The National Aeronautics and Space Administration and the European Space Agency wants to pay you $19,000 to lie in bed for two months. But you might be one of the lucky participants picked to spin around in a centrifuge.
This is all part of a prolonged bed rest study that launched this week at a German Aerospace Center (DLR) facility, where international researchers are examining how artificial gravity might help astronauts stay healthy in space, "especially in extreme conditions, such as in weightlessness in space," according to an English translation of the DLR website, cited by CNET. "If astronauts are to live for long periods in space, or on the moon and Mars, science needs effective measures to counteract bone and muscle atrophy."
For the study, 12 male and 12 female participants will be required to stay in bed for 60 days, "plus a further 29 days of acclimatization and recovery." They'll remain in beds "with the head tilted 6 degrees below horizontal and must ensure one of their shoulders is touching the mattress at all times," according to the ESA. The position, according to CNET, "reduces blood flow to the extremities, like astronauts in space experience."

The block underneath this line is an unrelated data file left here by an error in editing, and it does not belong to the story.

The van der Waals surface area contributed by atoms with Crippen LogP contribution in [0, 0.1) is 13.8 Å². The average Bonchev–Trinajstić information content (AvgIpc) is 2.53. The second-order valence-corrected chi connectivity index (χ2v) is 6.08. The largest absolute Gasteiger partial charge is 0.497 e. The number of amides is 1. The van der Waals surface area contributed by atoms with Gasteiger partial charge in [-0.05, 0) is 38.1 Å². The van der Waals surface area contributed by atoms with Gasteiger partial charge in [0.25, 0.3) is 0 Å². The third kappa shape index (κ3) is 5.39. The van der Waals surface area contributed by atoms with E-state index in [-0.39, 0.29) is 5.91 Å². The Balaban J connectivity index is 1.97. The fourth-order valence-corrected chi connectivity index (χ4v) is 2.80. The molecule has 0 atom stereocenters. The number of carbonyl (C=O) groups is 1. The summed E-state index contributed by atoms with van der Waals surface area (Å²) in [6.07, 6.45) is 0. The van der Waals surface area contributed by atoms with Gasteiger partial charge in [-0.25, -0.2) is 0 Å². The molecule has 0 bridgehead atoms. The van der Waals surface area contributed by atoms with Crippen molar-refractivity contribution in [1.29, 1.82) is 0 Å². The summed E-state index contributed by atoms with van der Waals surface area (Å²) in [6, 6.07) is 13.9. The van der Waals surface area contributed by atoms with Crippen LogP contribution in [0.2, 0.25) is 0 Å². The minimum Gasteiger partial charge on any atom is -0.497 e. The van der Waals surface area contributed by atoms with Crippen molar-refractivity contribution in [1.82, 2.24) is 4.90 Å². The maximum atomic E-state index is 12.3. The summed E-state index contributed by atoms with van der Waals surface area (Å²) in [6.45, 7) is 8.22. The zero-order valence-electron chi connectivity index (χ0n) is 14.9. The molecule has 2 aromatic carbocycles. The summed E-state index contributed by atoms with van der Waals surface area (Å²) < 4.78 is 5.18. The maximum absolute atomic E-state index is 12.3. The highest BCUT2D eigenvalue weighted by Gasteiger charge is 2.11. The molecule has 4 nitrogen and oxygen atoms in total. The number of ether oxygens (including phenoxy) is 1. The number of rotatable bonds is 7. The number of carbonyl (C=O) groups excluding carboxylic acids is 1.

During this prolonged bed rest, researchers will measure blood flow and muscle loss and investigate the role of diet and exercise. Some participants will be spinning in DLR’s short-arm centrifuge, with the intensity of the force adjusted to their body size. This is meant to “encourage blood to flow back towards their feet and allow researchers to understand the potential of artificial gravity in combating the effects of weightlessness.”
To apply, you must be healthy, fluent in German and 24-55 years old. More information on participating can be found at dlr-probandensuche.de.
Cox Media Group